This is the longest day and shortest night of the year. Emotions rule under a full moon and a Cancer sun. The Goddess as mother is at the culmination of her fertility, sexuality, and power. The promise of possibility conceived at Winter Solstice is manifest.
This is the time of committed lovers. A magical time to make a commitment to love ourselves as well as the partner of our choice. A time to honor our sisterhood and women loving women.
In the midst of brightness we take our first steps into the darkness as the wheel turns and we begin the waning half of the cycle. In the light there is the dark, both having value and bringing completeness to the wheel of the vear. Blessed be!
Lammas honors the turning of the wheel once again as we reach the midpoint between summer and fall. The mother Goddess becomes the matron. Under the disseminating moon, the days continue to slowly grow shorter and the heat of the Leo sun intensifies. We may feel excited, anxious, and impatient as we enter the time of waiting. The grain is ripe but not yet harvested.
Lammas (Old English "loaf Mass") in the Wiccan tradition is a cross-quarter holiday acknowledging the miracle of rebirth. We celebrate the Grain Goddess (Corn Mother, Demeter, the Morrigan, Mawb) as source of life and offer her the first ear of corn.
Fall Equinox is also known as Mabon, for Queen Maeve of the Faery people. The promise of Solstice and Lammas is fulfilled as we reap the harvest. It is the Witches' Thanksgiving, and the wheel turns once more, bringing a balance of light and dark, with sun in Libra and waning moon at last quarter. The Goddess enters menopause as Earth no longer bears fruit, and Persephone silently enters the underworld. We give thanks as we gather the fruits and grains that will sustain us through the winter and increasing darkness.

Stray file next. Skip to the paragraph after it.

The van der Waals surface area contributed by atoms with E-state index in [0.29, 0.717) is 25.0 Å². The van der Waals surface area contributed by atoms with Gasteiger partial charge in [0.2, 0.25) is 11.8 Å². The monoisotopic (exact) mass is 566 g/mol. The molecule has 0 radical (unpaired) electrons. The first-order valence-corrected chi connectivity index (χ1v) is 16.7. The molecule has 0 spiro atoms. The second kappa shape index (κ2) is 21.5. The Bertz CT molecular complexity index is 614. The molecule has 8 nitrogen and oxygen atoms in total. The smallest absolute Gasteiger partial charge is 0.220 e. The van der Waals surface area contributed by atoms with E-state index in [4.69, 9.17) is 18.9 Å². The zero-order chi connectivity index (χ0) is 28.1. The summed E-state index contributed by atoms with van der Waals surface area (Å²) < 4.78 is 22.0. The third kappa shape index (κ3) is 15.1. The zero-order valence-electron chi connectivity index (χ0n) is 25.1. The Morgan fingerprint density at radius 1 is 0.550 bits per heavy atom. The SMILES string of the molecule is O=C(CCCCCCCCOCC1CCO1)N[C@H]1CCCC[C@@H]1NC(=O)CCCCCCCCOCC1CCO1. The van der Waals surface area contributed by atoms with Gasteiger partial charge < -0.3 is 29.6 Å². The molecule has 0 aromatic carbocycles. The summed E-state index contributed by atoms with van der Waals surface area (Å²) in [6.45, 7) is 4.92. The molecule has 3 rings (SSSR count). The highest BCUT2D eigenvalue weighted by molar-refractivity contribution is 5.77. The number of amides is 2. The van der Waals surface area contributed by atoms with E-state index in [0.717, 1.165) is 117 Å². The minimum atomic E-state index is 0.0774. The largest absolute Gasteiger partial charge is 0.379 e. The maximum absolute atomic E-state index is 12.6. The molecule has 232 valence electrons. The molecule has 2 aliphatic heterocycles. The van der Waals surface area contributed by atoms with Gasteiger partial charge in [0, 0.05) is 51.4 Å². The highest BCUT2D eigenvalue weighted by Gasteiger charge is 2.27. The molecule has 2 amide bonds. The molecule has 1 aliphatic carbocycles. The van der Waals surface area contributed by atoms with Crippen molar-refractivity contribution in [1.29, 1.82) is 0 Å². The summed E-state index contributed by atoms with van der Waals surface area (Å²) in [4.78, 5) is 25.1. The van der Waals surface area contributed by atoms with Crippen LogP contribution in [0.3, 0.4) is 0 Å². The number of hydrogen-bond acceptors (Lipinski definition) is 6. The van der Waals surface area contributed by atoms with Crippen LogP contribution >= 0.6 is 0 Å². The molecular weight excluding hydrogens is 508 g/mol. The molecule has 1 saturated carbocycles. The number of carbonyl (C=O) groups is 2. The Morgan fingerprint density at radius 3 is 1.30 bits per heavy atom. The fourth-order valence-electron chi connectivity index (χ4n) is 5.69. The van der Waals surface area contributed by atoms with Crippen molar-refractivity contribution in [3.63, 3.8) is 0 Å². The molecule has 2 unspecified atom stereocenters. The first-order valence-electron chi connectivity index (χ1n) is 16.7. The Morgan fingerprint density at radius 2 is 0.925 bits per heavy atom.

This is also the time of the Greater Eleusinian Mysteries. A single stalk of wheat is presented, symbol of Demeter and Persephone, life gone into death until the miracle of rebirth.
This cross-quarter holiday (midway between Fall Equinox and Winter Solstice) is the most powerful night of the year, the time when the veil between the worlds is the thinnest. The waning moon reaches her darkest in this balsamic phase. The sun sets deep in watery Scorpio. The Goddess turns crone as we encounter Death in order to be reborn. The ending is the beginning as the wheel turns and Hallowmas becomes the Witches' New Year. Triple Goddess Hecate stands at the gates of death and gives life through midwifery in a never-ending circle.
It is the longest night of the year, the shortest day. We meet to honor the darkness at its peak, reclaiming the night sky and the dark womb as source of light and life. We rejoice in the return of the sun as the light begins to grow. The Goddess is the newborn baby. We honor the birth of the Sun Goddess, Lucina, coming with her crown of lights to disperse the darkness. Amaterasu (Japan) comes out of the dark cave, sees her reflection in a mirror, and lights the world with love from the beauty she sees. Yemaya (Africa) creates the world anew from her womb. (Danahy Sharonrose, We'Moon97)
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See also Moon Phases.